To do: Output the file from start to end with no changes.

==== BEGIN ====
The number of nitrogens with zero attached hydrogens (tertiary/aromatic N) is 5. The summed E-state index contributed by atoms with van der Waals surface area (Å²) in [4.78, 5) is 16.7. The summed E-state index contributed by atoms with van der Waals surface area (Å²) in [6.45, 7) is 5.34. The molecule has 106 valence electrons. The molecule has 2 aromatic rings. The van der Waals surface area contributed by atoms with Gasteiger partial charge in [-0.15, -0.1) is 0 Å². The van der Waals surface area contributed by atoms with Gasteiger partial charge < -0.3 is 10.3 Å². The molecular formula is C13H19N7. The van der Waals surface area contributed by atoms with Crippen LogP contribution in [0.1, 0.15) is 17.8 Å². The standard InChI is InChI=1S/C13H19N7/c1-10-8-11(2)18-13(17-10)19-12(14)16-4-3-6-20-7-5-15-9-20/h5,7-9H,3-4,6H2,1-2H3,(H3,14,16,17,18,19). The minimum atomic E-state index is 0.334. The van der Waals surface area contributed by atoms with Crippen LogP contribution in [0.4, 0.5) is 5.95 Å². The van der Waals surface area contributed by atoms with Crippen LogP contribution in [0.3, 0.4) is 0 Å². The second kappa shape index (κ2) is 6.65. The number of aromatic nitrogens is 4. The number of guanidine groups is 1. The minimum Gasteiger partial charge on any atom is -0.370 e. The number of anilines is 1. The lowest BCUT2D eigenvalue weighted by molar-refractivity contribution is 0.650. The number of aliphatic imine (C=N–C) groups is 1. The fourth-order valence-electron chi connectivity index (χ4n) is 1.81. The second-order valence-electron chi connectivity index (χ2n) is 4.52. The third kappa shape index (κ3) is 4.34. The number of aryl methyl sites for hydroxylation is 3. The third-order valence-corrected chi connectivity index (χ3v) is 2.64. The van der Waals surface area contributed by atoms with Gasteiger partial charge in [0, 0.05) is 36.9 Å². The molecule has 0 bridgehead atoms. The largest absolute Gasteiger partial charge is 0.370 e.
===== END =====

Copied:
The number of nitrogens with zero attached hydrogens (tertiary/aromatic N) is 5. The summed E-state index contributed by atoms with van der Waals surface area (Å²) in [4.78, 5) is 16.7. The summed E-state index contributed by atoms with van der Waals surface area (Å²) in [6.45, 7) is 5.34. The molecule has 106 valence electrons. The molecule has 2 aromatic rings. The van der Waals surface area contributed by atoms with Gasteiger partial charge in [-0.15, -0.1) is 0 Å². The van der Waals surface area contributed by atoms with Gasteiger partial charge < -0.3 is 10.3 Å². The molecular formula is C13H19N7. The van der Waals surface area contributed by atoms with Crippen LogP contribution in [0.1, 0.15) is 17.8 Å². The standard InChI is InChI=1S/C13H19N7/c1-10-8-11(2)18-13(17-10)19-12(14)16-4-3-6-20-7-5-15-9-20/h5,7-9H,3-4,6H2,1-2H3,(H3,14,16,17,18,19). The minimum atomic E-state index is 0.334. The van der Waals surface area contributed by atoms with Crippen LogP contribution in [0.4, 0.5) is 5.95 Å². The van der Waals surface area contributed by atoms with Crippen LogP contribution in [0.3, 0.4) is 0 Å². The second kappa shape index (κ2) is 6.65. The number of aromatic nitrogens is 4. The number of guanidine groups is 1. The minimum Gasteiger partial charge on any atom is -0.370 e. The number of anilines is 1. The lowest BCUT2D eigenvalue weighted by molar-refractivity contribution is 0.650. The number of aliphatic imine (C=N–C) groups is 1. The fourth-order valence-electron chi connectivity index (χ4n) is 1.81. The second-order valence-electron chi connectivity index (χ2n) is 4.52. The third kappa shape index (κ3) is 4.34. The number of aryl methyl sites for hydroxylation is 3. The third-order valence-corrected chi connectivity index (χ3v) is 2.64. The van der Waals surface area contributed by atoms with Gasteiger partial charge in [0, 0.05) is 36.9 Å². The molecule has 0 bridgehead atoms. The largest absolute Gasteiger partial charge is 0.370 e.